In some cases, centuries old technologies can be made dramatically better using nanoscience. Debra Rolison of the Naval Research Laboratory pointed out that batteries, first developed over two hundred years ago, haven’t changed much in their basic design. “There’s no Moore’s law for battery science,” she said. Nanotechnology could bring about new developments. For instance, some materials that aren’t useful in macroscopic form for energy-storage could be useful for batteries in nanostructured forms. “An old material that you would never have used as a battery is now a battery,” she said. She also highlighted the potential advantages of disordered materials. “Order and periodicity are overrated,” she said. Progress is already being made, she said, giving an example of some new, high-capacity lithium ion batteries for plug-in electric and hybrid vehicles that have recently been developed using nanotechnology.
Solid state lighting is also making great strides. In the United States, 22% of electricity is used for lighting, yet standard incandescent lights are only 5% efficient, and fluorescents only about 20% efficient. Light emitting diodes (LEDs), on the other hand, are small and versatile, and have the potential for 50% efficiency. Solid state lighting is already a $40 billion industry worldwide. Single color LEDs are already in widespread use in applications such as automobile taillights and traffic signals. Replacing red traffic lights with LEDs saves $1000 per year per intersection, said Jerry Simmons of Sandia National Laboratory. Developing LEDs for general purpose lighting is somewhat more challenging–cost is still an issue, as is producing a white light that people find acceptable–but scientists and engineers are making rapid progress. Simmons pointed out several areas where research could contribute to improving solid state lighting.
GM staff research scientist Jihui Yang made a presentation on new thermoelectric technologies that would utilize the heat from a car’s exhaust pipe to power electric devices in the car. GM hopes to have a working prototype using this technology in just two years, which they claim will have a three to four percent fuel economy improvement. If every GM model car had such a device, that would save three to four million gallons of gas a year. In fact, GM engineers are shooting for 10% fuel economy improvement.
Thermoelectric energy faces challenges in terms of needing increased compactness, efficient and light-weight materials, and efficiency. GM is seeking to employ recently graduated engineers and physicists to work on these problems. Thermoelectric technology may be used in various other heat-waste systems such as power plants, aircrafts, trains, heavy-duty trucks, cars and buses, and fuel cells.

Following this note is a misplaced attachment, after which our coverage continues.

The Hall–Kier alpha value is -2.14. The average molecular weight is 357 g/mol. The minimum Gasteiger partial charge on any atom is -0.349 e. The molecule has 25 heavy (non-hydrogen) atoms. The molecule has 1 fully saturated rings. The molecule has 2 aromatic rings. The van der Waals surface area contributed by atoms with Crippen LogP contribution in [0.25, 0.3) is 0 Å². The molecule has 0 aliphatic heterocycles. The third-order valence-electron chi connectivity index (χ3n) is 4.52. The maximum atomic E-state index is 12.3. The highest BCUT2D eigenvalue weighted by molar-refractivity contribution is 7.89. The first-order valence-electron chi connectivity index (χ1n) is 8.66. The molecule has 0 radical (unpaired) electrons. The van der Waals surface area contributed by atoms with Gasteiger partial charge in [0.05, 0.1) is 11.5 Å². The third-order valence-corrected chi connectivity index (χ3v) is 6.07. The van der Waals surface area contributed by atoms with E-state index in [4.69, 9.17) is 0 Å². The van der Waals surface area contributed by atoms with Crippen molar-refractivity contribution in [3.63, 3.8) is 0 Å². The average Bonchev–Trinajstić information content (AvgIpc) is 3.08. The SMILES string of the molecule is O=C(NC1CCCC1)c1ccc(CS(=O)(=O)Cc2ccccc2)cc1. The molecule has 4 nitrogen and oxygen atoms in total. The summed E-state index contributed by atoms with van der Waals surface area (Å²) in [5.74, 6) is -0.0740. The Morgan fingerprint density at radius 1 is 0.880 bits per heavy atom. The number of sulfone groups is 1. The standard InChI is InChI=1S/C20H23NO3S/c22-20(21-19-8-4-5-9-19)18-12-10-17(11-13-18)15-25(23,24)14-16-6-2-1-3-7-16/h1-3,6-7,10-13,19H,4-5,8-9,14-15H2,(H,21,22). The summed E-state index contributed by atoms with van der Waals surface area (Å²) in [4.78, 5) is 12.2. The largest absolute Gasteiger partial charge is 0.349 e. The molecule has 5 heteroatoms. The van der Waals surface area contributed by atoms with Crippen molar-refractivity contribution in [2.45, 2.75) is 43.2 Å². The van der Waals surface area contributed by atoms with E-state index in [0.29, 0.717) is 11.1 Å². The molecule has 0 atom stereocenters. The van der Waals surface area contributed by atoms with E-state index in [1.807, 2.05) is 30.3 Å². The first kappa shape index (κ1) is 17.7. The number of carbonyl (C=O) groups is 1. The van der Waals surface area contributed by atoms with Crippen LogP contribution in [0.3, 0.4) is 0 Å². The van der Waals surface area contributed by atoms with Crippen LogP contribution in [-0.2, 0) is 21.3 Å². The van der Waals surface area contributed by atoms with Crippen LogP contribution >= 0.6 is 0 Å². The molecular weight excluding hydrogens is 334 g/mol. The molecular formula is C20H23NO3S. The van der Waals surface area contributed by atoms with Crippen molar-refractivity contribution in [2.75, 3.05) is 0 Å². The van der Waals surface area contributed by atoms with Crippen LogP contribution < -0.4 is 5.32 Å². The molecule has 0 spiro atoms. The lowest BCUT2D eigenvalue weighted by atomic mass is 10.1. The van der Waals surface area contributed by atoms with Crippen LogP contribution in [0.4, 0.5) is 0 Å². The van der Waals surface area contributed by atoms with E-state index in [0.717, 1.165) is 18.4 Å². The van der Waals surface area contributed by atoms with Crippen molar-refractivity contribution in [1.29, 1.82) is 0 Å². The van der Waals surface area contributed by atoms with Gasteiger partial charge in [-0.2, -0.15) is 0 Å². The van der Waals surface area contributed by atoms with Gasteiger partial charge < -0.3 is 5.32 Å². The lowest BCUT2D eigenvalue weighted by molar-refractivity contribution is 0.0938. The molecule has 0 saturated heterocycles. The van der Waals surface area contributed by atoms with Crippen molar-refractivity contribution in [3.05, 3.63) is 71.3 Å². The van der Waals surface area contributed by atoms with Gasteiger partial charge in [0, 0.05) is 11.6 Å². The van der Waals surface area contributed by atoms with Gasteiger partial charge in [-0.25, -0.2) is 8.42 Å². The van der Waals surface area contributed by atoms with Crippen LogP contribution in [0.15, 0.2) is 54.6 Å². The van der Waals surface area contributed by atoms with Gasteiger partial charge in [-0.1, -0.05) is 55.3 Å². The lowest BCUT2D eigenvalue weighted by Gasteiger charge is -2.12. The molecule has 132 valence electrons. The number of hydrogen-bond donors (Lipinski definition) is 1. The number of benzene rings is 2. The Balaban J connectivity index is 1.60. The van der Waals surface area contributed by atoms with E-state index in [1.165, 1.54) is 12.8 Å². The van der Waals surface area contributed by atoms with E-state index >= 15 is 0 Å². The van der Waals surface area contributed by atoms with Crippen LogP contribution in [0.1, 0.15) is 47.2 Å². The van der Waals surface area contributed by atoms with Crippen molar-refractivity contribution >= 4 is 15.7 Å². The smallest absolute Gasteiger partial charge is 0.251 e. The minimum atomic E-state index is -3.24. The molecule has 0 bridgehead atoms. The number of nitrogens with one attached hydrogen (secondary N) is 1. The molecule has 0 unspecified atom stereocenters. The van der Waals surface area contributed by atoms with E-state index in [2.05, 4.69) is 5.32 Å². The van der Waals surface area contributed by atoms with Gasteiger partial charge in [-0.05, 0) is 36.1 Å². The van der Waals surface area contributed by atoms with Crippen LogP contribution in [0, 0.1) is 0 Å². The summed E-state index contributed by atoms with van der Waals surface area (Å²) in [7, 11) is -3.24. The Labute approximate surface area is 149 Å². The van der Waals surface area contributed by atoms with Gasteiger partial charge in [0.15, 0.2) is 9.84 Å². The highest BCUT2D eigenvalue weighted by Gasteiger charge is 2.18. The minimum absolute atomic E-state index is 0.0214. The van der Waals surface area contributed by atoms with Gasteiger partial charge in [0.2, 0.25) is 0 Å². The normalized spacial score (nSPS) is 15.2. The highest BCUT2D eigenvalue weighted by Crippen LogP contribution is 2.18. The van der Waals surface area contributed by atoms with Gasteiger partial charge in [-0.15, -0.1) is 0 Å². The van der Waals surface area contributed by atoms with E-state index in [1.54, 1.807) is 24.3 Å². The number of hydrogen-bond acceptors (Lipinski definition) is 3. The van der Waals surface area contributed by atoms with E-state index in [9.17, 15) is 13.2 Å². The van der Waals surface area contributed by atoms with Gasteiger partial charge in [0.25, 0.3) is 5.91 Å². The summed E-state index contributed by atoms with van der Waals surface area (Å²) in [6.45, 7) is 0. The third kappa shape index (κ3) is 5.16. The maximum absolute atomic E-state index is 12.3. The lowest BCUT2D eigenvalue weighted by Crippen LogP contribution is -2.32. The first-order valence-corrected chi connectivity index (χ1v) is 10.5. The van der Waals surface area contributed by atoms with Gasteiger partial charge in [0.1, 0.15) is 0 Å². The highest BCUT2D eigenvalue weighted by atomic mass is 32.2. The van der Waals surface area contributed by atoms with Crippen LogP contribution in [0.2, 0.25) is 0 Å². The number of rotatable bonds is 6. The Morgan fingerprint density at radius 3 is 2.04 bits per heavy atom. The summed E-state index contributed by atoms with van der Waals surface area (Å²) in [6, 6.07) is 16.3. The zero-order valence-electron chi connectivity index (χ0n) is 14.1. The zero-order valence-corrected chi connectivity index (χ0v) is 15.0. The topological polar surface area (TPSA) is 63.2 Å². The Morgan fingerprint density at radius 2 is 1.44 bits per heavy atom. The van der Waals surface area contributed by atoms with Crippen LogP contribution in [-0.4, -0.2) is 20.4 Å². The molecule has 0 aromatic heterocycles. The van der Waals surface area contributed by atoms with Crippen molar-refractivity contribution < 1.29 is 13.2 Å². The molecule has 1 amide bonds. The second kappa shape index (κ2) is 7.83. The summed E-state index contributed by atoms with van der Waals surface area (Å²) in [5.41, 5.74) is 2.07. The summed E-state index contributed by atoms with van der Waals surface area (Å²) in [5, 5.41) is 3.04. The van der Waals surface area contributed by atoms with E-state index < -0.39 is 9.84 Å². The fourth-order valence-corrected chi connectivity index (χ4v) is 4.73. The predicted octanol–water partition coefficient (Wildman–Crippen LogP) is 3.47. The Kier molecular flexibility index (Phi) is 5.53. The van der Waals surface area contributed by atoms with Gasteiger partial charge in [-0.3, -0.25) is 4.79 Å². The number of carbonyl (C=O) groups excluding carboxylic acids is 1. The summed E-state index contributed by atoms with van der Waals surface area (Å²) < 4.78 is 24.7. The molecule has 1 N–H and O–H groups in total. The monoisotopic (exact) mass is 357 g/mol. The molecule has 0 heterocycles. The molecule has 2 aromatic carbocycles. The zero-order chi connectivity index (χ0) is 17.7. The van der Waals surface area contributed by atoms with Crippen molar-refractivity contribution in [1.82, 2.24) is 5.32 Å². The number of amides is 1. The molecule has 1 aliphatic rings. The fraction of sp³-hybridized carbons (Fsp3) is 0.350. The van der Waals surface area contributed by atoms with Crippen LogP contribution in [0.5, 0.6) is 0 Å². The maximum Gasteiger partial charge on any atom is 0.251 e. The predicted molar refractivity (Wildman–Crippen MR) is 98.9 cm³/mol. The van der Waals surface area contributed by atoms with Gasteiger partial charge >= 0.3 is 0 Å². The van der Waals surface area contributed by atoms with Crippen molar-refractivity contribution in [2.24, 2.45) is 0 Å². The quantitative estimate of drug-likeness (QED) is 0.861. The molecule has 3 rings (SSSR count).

A panel discussion with representatives of funding agencies, industry, and national laboratories provided the students with some advice on how to find research opportunities in energy areas. While many postdoc positions seek someone with previous experience in energy research, Phil Price of Lawrence Berkeley National Laboratory said he had made a transition from atomic physics to energy and environmental research, and that a physics background can be useful.
One student at the workshop, Christina Hagemann of the University of New Mexico, studies dark energy detection, but says she would like to get involved with energy research after she graduates. She and other attendees Mark Wilson of Penn State and John Gregoire of Cornell appreciated the opportunity to find out more about the physics of energy research. “My experience with this stuff is pretty much the Discovery Channel,” says Hagemann, “It’s great to hear from the experts what the challenges are.” The graduate students agreed that the workshop was a chance to learn more about the primary questions being asked by researchers in the field of energy efficiency, and perhaps a way to relate their own research to the field of energy efficiency.
Calla Cofield contributed to this article.